I arrived at Cornell as a Ph.D. student in the Department of Human Development, where my dissertation focused on the development of purpose in life and identity among college students and adults. Through subsequent roles in a nonprofit organization and then at Cornell’s Bronfenbrenner Center for Translational Research I collaborated with youth work practitioners to use data as a tool for understanding and informing programmatic decisions. Everything changed in January 2017, when I participated in the second IDP session for graduate/professional students and postdocs; I’ve been grateful to continue my involvement with IDP since then, first as a co-facilitator/coach and now as associate director. I work with other members of IDP’s team to assess our program’s transformative impact on individual participants and the campus community, using this information to communicate accurately with campus partners and continuously improve our offerings.

Ruju Dani, Research Assistant

I have been involved with IDP since my first few days on campus. From participating in the program’s first year of freshmen orientation-week sessions to taking the course that same semester to facilitating for the past two semesters, I am still trying to understand the effects of social identities and the deep influence IDP has had on me. Pursuing marketing in the Dyson school of Applied Economics and Management, I have a deep appreciation for the art of storytelling. Though, IDP facilitation as well my classes and business experiences in student organizations have taught me that this art is increasingly data-driven. I’ve seen immense curriculum changes in IDP’s offerings even within my time here and I share the program’s commitment to keep improving. Through analyzing student surveys and understanding the perception of IDP, I am grateful for the opportunity to help better communicate its impact.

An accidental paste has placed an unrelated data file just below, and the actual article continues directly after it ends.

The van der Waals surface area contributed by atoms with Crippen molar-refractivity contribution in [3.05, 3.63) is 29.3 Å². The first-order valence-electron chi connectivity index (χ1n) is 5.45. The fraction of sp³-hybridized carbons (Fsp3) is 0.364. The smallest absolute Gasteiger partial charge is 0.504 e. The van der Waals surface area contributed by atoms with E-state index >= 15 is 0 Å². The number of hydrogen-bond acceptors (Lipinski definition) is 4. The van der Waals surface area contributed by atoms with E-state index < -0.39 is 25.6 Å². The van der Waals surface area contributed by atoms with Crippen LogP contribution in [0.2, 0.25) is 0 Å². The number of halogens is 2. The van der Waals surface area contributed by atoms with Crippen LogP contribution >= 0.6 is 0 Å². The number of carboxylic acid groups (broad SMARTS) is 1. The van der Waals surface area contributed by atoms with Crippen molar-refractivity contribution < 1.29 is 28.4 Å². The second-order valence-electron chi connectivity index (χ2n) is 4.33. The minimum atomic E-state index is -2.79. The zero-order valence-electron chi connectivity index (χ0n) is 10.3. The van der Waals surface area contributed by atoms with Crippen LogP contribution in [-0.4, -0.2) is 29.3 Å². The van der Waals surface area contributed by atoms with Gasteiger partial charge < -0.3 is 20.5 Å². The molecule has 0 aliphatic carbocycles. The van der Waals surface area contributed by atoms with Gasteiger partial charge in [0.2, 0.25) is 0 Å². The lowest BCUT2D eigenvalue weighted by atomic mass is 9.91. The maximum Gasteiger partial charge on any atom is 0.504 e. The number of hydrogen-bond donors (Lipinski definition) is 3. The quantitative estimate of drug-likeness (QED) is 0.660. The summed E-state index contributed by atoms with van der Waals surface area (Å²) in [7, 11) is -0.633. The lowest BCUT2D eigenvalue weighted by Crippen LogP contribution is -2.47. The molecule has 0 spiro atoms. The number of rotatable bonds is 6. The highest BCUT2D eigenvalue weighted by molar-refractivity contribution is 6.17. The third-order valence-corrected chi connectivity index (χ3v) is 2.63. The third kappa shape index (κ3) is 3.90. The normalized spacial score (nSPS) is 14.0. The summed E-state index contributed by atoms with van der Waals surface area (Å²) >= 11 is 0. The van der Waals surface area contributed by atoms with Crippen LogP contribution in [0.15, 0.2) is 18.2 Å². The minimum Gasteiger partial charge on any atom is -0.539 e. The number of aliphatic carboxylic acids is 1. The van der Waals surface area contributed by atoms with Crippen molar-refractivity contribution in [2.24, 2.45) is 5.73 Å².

Research Inspired by IDP

Besides conducting our own research, IDP has also inspired members of our team to engage in social justice-related research outside of our program

“The Impact of Unpunished Hate Crimes: When Derogating the Victim Extends into Derogating the Group”

In Social Justice Research (2016), 1-21

Aaron Ong ’17

Academic Publication | College of Architecture, Art & Planning